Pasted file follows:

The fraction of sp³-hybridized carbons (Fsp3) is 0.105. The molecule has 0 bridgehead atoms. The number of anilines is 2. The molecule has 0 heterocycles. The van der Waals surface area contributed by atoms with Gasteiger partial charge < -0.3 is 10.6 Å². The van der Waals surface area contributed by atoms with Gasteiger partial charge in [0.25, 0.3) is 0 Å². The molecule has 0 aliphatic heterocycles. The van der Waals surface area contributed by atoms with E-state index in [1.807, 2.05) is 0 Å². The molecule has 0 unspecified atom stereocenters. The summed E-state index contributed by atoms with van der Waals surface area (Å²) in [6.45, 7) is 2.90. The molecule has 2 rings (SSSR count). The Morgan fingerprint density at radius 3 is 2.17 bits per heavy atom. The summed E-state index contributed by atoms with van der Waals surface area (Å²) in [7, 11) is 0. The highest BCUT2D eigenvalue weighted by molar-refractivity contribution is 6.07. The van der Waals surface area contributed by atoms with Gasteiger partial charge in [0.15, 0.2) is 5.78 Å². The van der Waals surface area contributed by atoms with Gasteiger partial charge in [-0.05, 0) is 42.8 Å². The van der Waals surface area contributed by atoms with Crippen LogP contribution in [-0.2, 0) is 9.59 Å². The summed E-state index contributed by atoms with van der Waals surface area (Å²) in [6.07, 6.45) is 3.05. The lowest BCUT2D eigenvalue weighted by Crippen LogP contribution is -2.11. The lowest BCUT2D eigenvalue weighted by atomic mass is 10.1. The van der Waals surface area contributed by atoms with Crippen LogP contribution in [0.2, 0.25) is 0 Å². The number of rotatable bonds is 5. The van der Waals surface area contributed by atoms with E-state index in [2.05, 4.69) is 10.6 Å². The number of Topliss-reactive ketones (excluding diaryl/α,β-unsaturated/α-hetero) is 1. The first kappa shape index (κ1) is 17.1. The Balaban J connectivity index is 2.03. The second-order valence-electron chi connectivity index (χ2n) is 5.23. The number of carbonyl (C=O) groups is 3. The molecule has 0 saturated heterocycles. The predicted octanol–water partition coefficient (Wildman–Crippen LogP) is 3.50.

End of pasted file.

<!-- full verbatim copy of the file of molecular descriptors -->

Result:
The fraction of sp³-hybridized carbons (Fsp3) is 0.105. The molecule has 0 bridgehead atoms. The number of anilines is 2. The molecule has 0 heterocycles. The van der Waals surface area contributed by atoms with Gasteiger partial charge < -0.3 is 10.6 Å². The van der Waals surface area contributed by atoms with Gasteiger partial charge in [0.25, 0.3) is 0 Å². The molecule has 0 aliphatic heterocycles. The van der Waals surface area contributed by atoms with E-state index in [1.807, 2.05) is 0 Å². The molecule has 0 unspecified atom stereocenters. The summed E-state index contributed by atoms with van der Waals surface area (Å²) in [6.45, 7) is 2.90. The molecule has 2 rings (SSSR count). The Morgan fingerprint density at radius 3 is 2.17 bits per heavy atom. The summed E-state index contributed by atoms with van der Waals surface area (Å²) in [7, 11) is 0. The highest BCUT2D eigenvalue weighted by molar-refractivity contribution is 6.07. The van der Waals surface area contributed by atoms with Gasteiger partial charge in [0.15, 0.2) is 5.78 Å². The van der Waals surface area contributed by atoms with Gasteiger partial charge in [-0.05, 0) is 42.8 Å². The van der Waals surface area contributed by atoms with Crippen LogP contribution in [-0.2, 0) is 9.59 Å². The summed E-state index contributed by atoms with van der Waals surface area (Å²) in [6.07, 6.45) is 3.05. The lowest BCUT2D eigenvalue weighted by Crippen LogP contribution is -2.11. The lowest BCUT2D eigenvalue weighted by atomic mass is 10.1. The van der Waals surface area contributed by atoms with Crippen LogP contribution in [0.2, 0.25) is 0 Å². The number of rotatable bonds is 5. The van der Waals surface area contributed by atoms with E-state index in [2.05, 4.69) is 10.6 Å². The number of Topliss-reactive ketones (excluding diaryl/α,β-unsaturated/α-hetero) is 1. The first kappa shape index (κ1) is 17.1. The Balaban J connectivity index is 2.03. The second-order valence-electron chi connectivity index (χ2n) is 5.23. The number of carbonyl (C=O) groups is 3. The molecule has 0 saturated heterocycles. The predicted octanol–water partition coefficient (Wildman–Crippen LogP) is 3.50.